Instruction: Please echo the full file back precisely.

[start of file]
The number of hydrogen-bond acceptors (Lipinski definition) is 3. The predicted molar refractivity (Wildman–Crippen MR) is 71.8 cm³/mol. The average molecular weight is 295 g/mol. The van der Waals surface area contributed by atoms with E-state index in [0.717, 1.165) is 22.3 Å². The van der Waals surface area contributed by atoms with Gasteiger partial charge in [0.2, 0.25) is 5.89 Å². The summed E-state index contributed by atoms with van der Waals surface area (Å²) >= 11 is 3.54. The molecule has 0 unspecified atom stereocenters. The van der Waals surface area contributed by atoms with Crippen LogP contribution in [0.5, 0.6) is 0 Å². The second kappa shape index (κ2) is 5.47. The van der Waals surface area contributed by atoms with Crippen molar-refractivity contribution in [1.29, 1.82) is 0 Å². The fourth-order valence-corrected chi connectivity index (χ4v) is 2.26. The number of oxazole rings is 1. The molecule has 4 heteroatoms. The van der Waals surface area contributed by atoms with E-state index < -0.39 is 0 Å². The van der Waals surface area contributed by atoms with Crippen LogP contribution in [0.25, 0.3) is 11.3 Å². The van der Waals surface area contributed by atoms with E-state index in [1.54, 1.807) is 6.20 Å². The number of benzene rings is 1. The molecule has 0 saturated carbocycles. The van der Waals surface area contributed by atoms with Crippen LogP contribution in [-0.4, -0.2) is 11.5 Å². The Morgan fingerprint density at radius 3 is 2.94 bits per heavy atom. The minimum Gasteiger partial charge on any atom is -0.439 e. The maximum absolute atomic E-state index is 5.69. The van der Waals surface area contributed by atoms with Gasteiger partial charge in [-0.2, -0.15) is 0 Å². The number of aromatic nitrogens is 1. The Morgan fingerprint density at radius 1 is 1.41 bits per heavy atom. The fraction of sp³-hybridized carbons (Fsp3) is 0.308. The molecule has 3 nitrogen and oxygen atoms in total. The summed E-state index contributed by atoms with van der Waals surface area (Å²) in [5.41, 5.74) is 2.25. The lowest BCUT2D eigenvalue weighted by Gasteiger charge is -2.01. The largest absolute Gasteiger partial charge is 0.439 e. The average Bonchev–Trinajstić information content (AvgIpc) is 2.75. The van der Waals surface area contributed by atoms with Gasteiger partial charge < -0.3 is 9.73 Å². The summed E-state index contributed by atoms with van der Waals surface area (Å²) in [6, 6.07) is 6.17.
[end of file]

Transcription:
The number of hydrogen-bond acceptors (Lipinski definition) is 3. The predicted molar refractivity (Wildman–Crippen MR) is 71.8 cm³/mol. The average molecular weight is 295 g/mol. The van der Waals surface area contributed by atoms with E-state index in [0.717, 1.165) is 22.3 Å². The van der Waals surface area contributed by atoms with Gasteiger partial charge in [0.2, 0.25) is 5.89 Å². The summed E-state index contributed by atoms with van der Waals surface area (Å²) >= 11 is 3.54. The molecule has 0 unspecified atom stereocenters. The van der Waals surface area contributed by atoms with Crippen LogP contribution in [0.5, 0.6) is 0 Å². The second kappa shape index (κ2) is 5.47. The van der Waals surface area contributed by atoms with Crippen molar-refractivity contribution in [1.29, 1.82) is 0 Å². The fourth-order valence-corrected chi connectivity index (χ4v) is 2.26. The number of oxazole rings is 1. The molecule has 4 heteroatoms. The van der Waals surface area contributed by atoms with E-state index < -0.39 is 0 Å². The van der Waals surface area contributed by atoms with Crippen LogP contribution in [0.25, 0.3) is 11.3 Å². The van der Waals surface area contributed by atoms with E-state index in [1.54, 1.807) is 6.20 Å². The number of benzene rings is 1. The molecule has 0 saturated carbocycles. The van der Waals surface area contributed by atoms with Crippen LogP contribution in [-0.4, -0.2) is 11.5 Å². The Morgan fingerprint density at radius 3 is 2.94 bits per heavy atom. The minimum Gasteiger partial charge on any atom is -0.439 e. The maximum absolute atomic E-state index is 5.69. The van der Waals surface area contributed by atoms with Gasteiger partial charge in [-0.2, -0.15) is 0 Å². The number of aromatic nitrogens is 1. The Morgan fingerprint density at radius 1 is 1.41 bits per heavy atom. The fraction of sp³-hybridized carbons (Fsp3) is 0.308. The molecule has 3 nitrogen and oxygen atoms in total. The summed E-state index contributed by atoms with van der Waals surface area (Å²) in [5.41, 5.74) is 2.25. The lowest BCUT2D eigenvalue weighted by Gasteiger charge is -2.01. The largest absolute Gasteiger partial charge is 0.439 e. The average Bonchev–Trinajstić information content (AvgIpc) is 2.75. The van der Waals surface area contributed by atoms with Gasteiger partial charge < -0.3 is 9.73 Å². The summed E-state index contributed by atoms with van der Waals surface area (Å²) in [6, 6.07) is 6.17.